THURSDAY, Sept. 23 (HealthDay News) -- Sexual problems are common among breast cancer survivors, according to new research.
In a study of about 1,000 women treated for breast cancer, nearly three-quarters of those younger than 70 who had a partner reported sexual difficulties, such as loss of desire or reduced sexual activity, two years after diagnosis.
"We see a large number of women who tell us this is an issue," said study co-author Mary Panjari, a researcher at Monash University Medical School in Prahran, Australia. "The finding that 70 percent had sexual problems after diagnosis and initial treatment ... puts numbers to the anecdotal findings," she said. It also echoes previous research.
The study, published online Sept. 23 in the Journal of Sexual Medicine, has broad implications given the increasing numbers of breast cancer survivors, experts say.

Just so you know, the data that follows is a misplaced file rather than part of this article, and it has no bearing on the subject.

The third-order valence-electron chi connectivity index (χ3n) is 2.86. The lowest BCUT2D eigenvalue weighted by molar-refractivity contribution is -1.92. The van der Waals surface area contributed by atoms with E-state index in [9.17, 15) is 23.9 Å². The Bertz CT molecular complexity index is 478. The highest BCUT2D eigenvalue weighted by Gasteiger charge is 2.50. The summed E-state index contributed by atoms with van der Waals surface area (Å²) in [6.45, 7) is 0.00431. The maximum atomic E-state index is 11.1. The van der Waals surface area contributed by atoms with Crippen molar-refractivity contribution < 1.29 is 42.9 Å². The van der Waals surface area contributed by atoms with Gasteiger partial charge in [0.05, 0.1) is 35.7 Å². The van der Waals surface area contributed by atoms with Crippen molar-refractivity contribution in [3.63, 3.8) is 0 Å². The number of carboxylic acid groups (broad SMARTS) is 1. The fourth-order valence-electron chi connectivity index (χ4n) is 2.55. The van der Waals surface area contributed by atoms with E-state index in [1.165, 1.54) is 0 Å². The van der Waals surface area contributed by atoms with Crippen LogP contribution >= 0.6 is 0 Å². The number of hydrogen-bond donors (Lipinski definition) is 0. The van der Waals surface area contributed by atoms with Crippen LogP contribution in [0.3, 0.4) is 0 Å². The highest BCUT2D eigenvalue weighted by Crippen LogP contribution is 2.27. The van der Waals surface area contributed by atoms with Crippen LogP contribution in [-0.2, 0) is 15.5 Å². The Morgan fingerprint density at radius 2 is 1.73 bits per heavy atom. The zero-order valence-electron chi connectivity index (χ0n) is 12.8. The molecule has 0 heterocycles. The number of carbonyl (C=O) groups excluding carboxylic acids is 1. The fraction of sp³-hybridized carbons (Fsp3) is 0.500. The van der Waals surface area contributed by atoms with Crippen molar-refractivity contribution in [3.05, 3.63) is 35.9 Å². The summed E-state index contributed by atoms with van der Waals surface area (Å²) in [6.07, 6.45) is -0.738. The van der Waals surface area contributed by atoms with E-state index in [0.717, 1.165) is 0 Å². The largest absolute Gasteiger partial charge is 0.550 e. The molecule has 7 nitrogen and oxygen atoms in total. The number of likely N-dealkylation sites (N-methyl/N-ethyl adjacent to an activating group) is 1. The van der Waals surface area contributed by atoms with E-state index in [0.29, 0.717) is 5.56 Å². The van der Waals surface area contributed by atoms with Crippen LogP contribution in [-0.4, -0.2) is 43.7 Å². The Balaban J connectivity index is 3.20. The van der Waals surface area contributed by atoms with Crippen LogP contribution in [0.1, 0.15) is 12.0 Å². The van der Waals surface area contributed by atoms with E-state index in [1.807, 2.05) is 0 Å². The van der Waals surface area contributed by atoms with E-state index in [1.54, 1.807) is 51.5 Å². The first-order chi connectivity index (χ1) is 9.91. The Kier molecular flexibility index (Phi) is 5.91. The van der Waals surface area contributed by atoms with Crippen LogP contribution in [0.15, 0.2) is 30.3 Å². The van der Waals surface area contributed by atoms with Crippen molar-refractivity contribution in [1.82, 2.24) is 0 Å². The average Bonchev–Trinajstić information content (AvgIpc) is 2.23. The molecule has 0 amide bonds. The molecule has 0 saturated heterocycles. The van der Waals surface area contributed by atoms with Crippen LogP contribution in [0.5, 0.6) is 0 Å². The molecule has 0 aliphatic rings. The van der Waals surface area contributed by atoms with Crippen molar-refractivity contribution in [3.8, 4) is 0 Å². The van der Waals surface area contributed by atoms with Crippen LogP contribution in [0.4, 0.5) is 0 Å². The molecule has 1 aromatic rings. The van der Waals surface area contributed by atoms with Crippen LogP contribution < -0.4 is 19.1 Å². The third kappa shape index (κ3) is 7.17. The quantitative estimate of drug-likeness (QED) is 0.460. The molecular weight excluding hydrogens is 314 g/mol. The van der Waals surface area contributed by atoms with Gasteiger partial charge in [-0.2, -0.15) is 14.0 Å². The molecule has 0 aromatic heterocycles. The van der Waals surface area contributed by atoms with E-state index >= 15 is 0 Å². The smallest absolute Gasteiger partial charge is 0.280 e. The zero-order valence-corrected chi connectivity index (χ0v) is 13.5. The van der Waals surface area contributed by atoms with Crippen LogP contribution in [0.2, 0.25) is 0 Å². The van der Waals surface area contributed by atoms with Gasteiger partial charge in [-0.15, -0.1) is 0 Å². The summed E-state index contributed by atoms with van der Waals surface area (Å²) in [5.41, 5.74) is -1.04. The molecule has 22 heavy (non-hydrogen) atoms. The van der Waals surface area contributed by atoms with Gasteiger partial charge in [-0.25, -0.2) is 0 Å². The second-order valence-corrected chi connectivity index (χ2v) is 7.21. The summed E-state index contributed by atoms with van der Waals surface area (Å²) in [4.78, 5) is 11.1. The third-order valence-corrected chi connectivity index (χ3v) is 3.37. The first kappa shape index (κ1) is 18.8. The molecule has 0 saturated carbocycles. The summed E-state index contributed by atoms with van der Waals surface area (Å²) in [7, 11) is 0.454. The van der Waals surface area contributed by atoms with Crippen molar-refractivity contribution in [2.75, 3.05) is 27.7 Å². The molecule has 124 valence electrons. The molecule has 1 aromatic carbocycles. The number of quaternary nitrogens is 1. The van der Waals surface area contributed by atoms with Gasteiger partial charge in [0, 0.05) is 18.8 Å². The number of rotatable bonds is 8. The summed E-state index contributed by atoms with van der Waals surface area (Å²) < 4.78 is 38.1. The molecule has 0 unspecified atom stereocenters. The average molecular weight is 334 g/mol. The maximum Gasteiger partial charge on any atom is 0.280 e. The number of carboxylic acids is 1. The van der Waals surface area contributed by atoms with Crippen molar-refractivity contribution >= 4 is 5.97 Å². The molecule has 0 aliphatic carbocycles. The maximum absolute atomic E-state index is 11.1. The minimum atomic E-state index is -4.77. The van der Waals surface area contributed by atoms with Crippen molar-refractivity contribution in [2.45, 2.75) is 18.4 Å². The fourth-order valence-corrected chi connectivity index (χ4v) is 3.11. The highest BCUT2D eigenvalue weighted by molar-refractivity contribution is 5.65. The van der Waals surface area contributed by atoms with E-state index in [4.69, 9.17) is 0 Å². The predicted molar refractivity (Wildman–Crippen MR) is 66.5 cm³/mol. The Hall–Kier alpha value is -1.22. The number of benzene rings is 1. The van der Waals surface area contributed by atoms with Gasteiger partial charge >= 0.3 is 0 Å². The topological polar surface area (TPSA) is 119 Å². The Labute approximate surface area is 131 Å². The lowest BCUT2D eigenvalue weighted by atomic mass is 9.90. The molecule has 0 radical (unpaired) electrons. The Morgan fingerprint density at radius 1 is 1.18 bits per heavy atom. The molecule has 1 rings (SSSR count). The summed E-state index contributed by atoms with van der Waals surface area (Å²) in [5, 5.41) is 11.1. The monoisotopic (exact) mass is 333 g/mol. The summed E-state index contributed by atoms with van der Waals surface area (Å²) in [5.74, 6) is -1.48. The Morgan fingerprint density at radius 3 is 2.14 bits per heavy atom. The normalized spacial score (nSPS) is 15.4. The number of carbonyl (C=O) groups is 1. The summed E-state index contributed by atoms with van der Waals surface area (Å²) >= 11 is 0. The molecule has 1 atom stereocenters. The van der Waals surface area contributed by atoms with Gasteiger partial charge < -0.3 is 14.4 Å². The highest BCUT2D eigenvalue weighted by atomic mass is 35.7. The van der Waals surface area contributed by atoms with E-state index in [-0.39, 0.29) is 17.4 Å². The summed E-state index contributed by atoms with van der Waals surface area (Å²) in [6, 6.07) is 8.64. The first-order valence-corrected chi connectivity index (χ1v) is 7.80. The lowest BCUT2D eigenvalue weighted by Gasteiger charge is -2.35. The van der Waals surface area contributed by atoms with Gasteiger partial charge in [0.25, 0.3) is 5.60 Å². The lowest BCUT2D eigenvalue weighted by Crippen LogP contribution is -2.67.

Panjari and her colleagues polled 1,684 women in Australia within 12 months of their diagnosis of invasive breast cancer. They asked the women to complete questionnaires annually for five years on their breast cancer treatment, partner status, body image, menopausal symptoms and sexual functioning.
The researchers excluded from the analysis women with active disease, those widowed or without a partner and those 70 and older, reasoning they would have less interest in sex or not be distressed by the lack of it.
That left them with 1,011 women, but data was missing on 17, bringing the number down to 994. Of these, 287 had no sexual problems, but 707 did.
More than 80 percent of the women surveyed reported their sex life had been satisfactory before breast cancer.
Eighty percent who reported sexual problems post-diagnosis also had menopausal symptoms, such as hot flashes and night sweats, which have been linked in other research to decreased sexual function.
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